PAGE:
Located to the northwest of the centre of France, the Centre region features the Loire Valley and the numerous, extravagant châteaux situated along the course of this river. The city of Orléans is perhaps most famous for having being liberated by Joan of Arc. The departments in Centre are: Cher, Eure-et-Loire, Indre, Indre-et-loire, Loir-et-Cher and Loiret.
Around 50 BC the Romans took over what had been an Iron Age town of the Bituriges Celtic tribe for a few centuries. The Romans named the new town Argentomagus. Today the archaeological remains can be visited at a number of locations in the town of Saint-Marcel. A museum, constructed over the remnants of a crypt from the Roman period and around which are most of the better preserved Roman features, provides the archaeological background from the Palaeolithic to the Medieval … go to Argentomagus.
The cathedral in Chartres is said to be the finest Gothic cathedral in France. This well preserved cathedral, the last of five erected on the same location since the 4th century AD, is particularly well known for its original, spectacular stained-glass windows, created between 1200 and 1235. By good fortune, the Cathedral was spared destruction during the French Revolution and by the actions of an American Army Officer during World War II … go to Chartres Cathedral.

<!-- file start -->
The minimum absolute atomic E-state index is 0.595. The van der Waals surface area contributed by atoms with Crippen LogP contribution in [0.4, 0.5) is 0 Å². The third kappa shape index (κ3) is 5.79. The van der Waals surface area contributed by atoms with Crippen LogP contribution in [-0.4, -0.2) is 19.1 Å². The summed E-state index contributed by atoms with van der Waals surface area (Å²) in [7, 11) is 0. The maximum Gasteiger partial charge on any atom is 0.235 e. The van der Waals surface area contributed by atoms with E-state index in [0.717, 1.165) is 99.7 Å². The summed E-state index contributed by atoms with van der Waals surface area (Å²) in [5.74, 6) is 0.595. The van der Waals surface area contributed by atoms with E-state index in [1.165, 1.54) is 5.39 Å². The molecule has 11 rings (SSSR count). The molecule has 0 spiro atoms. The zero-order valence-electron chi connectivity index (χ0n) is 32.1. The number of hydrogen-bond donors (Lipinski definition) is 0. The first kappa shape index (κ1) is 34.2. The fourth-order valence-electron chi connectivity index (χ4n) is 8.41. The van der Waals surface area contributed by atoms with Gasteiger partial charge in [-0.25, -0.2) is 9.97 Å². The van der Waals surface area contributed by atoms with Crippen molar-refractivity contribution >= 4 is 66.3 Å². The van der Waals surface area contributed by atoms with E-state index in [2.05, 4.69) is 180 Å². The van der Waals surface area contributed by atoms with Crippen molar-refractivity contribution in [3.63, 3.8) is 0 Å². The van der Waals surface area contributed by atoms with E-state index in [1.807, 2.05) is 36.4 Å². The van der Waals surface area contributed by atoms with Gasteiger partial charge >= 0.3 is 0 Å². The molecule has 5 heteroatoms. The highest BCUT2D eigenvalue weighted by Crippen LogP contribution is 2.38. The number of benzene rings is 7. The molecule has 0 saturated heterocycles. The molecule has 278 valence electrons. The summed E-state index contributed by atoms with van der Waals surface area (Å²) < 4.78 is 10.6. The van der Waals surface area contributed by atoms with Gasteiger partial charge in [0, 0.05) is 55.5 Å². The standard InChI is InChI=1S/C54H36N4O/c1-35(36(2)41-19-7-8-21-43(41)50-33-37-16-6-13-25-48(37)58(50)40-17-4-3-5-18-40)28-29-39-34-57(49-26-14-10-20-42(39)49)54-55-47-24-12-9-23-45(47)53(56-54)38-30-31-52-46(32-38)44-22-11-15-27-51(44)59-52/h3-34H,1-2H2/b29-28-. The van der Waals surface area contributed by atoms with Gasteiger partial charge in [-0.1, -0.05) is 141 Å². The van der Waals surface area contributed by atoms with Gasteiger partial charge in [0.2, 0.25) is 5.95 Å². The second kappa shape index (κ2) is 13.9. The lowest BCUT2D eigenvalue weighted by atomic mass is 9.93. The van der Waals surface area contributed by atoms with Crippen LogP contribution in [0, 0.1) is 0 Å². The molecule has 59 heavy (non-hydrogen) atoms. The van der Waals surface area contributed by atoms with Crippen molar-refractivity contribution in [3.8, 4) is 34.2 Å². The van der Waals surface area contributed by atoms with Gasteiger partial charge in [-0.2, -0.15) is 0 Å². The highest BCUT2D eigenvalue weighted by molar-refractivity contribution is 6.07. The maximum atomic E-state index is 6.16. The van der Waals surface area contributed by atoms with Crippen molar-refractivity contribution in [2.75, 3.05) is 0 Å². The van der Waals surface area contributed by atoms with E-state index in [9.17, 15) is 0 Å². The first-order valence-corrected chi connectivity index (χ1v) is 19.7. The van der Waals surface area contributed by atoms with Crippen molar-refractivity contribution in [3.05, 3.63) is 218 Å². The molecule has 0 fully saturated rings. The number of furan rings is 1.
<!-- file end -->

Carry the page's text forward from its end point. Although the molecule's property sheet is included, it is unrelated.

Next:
In one of the most beautiful Renaissance buildings in the city of Orléans is the Musée historique et archéologique de l’Orléanais. As is to be expected of a regional museum much of what is on display is the history of the Orléans area. Undoubtedly, the most spectacular exhibit is the trésor de Neuvy-en-Sullias, a collection of 30 bronze Gallic and Gallo-Roman objects that were found in the Neuvy-en-Sullias commune about 30 kms from Orlèans. [Museum Website]